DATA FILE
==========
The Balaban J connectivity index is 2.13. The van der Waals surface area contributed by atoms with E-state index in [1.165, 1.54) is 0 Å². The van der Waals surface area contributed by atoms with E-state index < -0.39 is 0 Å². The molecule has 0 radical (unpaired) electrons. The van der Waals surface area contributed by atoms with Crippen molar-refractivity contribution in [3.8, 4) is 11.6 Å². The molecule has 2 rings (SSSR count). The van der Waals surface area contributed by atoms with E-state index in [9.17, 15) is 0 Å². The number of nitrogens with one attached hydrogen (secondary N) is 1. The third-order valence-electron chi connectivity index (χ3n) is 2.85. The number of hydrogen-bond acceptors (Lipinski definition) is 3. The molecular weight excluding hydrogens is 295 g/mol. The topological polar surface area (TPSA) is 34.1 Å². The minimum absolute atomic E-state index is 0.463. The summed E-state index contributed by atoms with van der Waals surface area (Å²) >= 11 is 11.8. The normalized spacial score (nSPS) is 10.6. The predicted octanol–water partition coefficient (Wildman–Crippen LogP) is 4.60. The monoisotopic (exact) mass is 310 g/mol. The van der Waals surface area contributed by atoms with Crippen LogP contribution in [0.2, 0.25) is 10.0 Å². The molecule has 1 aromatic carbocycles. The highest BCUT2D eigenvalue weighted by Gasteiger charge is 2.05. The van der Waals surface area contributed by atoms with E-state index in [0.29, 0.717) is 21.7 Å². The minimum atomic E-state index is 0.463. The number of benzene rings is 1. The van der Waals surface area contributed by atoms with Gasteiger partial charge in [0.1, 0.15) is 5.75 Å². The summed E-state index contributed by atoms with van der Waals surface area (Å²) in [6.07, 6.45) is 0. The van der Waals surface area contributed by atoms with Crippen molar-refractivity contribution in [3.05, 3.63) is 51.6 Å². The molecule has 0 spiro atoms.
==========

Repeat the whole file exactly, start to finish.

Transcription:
The Balaban J connectivity index is 2.13. The van der Waals surface area contributed by atoms with E-state index in [1.165, 1.54) is 0 Å². The van der Waals surface area contributed by atoms with E-state index < -0.39 is 0 Å². The molecule has 0 radical (unpaired) electrons. The van der Waals surface area contributed by atoms with Crippen molar-refractivity contribution in [3.8, 4) is 11.6 Å². The molecule has 2 rings (SSSR count). The van der Waals surface area contributed by atoms with E-state index in [9.17, 15) is 0 Å². The number of nitrogens with one attached hydrogen (secondary N) is 1. The third-order valence-electron chi connectivity index (χ3n) is 2.85. The number of hydrogen-bond acceptors (Lipinski definition) is 3. The molecular weight excluding hydrogens is 295 g/mol. The topological polar surface area (TPSA) is 34.1 Å². The minimum absolute atomic E-state index is 0.463. The summed E-state index contributed by atoms with van der Waals surface area (Å²) >= 11 is 11.8. The normalized spacial score (nSPS) is 10.6. The predicted octanol–water partition coefficient (Wildman–Crippen LogP) is 4.60. The monoisotopic (exact) mass is 310 g/mol. The van der Waals surface area contributed by atoms with Crippen LogP contribution in [0.2, 0.25) is 10.0 Å². The molecule has 1 aromatic carbocycles. The highest BCUT2D eigenvalue weighted by Gasteiger charge is 2.05. The van der Waals surface area contributed by atoms with E-state index in [0.29, 0.717) is 21.7 Å². The minimum atomic E-state index is 0.463. The number of benzene rings is 1. The van der Waals surface area contributed by atoms with Gasteiger partial charge in [0.1, 0.15) is 5.75 Å². The summed E-state index contributed by atoms with van der Waals surface area (Å²) in [6.07, 6.45) is 0. The van der Waals surface area contributed by atoms with Crippen molar-refractivity contribution in [3.05, 3.63) is 51.6 Å². The molecule has 0 spiro atoms.